Nursing, it has been said, is more a calling than a profession. The work is not for everyone, and in fact, it’s not for most people.
But for those whose capacity for both caring and the deep knowledge required for the job, there are several paths from which to choose. For some, there is some confusion as to the different types of nurses working in the field, each one requiring varying levels of education and licensure. Understanding the difference is a first step to evaluating the career options available for those who believe they have that special calling.
Types of Nursing Degrees
To spare a good deal of misunderstanding, know that the type of academic nursing degree someone has does not automatically equate to one certain type of nursing license. There are several types of nursing degrees ranging from an associate degree all the way to doctoral degrees for different types of practices. Here are two types of academic degrees held in the nursing profession.
• Associate Degree in Nursing (ASN)
The first level of post-secondary (after high school), degree for nursing is the ASN. These degrees are most often offered by community colleges and require roughly two years of study in the basic workings and makeup of the human body and its systems, medicines and the control of infectious pathogens.
• Bachelor of Science in Nursing (BSN)
A four year degree granted by a college or university, the BSN covers in greater depth the subject areas taught in an ASN program. In addition the degree prepares nursing students for functions beyond the direct care of patients, such as leadership, research and administrative roles.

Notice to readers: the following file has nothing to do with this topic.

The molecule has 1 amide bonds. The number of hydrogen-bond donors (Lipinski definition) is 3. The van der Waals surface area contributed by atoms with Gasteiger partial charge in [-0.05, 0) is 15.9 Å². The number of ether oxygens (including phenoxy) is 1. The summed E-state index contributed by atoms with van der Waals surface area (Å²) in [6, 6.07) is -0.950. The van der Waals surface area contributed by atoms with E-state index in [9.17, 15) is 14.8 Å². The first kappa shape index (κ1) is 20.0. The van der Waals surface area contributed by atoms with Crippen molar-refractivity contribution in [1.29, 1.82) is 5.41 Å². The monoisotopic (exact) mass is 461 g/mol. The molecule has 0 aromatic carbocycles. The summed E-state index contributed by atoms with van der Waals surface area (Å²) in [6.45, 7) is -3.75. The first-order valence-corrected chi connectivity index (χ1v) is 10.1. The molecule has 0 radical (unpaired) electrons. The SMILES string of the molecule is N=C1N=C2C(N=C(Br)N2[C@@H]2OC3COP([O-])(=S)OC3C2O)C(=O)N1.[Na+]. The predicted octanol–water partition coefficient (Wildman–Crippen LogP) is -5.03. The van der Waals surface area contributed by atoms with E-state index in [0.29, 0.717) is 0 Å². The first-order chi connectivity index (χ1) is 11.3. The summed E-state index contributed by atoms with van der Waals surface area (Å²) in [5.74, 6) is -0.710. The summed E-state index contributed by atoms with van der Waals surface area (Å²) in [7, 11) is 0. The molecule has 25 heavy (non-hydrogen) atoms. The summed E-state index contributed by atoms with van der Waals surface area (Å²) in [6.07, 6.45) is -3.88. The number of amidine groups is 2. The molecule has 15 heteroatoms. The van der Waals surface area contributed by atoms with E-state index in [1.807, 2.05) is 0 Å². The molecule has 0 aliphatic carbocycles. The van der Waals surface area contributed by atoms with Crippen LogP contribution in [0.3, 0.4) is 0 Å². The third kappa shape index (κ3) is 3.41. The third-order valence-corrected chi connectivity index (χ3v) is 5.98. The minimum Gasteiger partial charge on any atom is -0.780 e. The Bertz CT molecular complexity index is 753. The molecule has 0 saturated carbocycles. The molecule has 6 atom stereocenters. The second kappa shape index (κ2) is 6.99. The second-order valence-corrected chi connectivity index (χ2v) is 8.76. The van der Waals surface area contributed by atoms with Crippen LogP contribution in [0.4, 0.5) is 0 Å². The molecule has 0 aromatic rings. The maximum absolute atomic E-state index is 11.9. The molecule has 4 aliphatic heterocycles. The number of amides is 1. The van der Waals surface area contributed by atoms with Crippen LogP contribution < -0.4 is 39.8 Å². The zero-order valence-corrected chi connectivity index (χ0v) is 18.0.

Types of Licensure
Each state establishes its own nursing standards and grants nursing licenses based upon the successful attainment of those standards. All states rely on results from a nationally normed assessment. Each type of license permits the practice of certain activities within the scope of that state’s standards for each license.
• Licensed Practical Nurse (LPN)*
An LPN, *also known as an LVN (Licensed Vocational Nurse) in California and Texas, provides direct care for patients, such as administering most pill medications. They also provide supervision for nursing assistants (NA) and orderlies. They must work under the supervision of an RN or a doctor. To receive this license, candidates must pass one of two national examinations for nursing. Most states require LPNs to hold at least a high school diploma to receive this credential.
• Registered Nurse (RN)
An RN provides direct care for patients, including the administration of all medications—including intravenous push meds. He or she also supervises LPNs, and provides education for patients, families, schools and even entire communities. Each state establishes the scope of what practices RNs may perform. To receive this credential, candidates must complete a nursing program from a college or university and pass a national nursing examination. The minimum education required to test for the RN designation is an associate degree, ASN.
Both nursing credentials discussed above require the passing of a national examination, the National Council Licensure Examination, NCLEX . There are two types of exams. The NCLEX-RN requires the completion of an ASN degree.
• NCLEX-PN (Practical Nurse)
• NCLEX-RN (Registered Nurse)
The Right Combination
Many LPNs, for a variety of reasons, continue to advance their careers by obtaining more education and an advanced license. To earn an ASN, you must enroll in and complete a nursing program at an accredited university or community college. Your options then grow to include testing for the RN credential, and from there, many registered nurses continue their studies by completing an RN to BSN degree program, often subsidized by the nursing facility at which they work. Knowing the combination of degrees and licenses can help you choose how to advance along a career path in the respected field of nursing.
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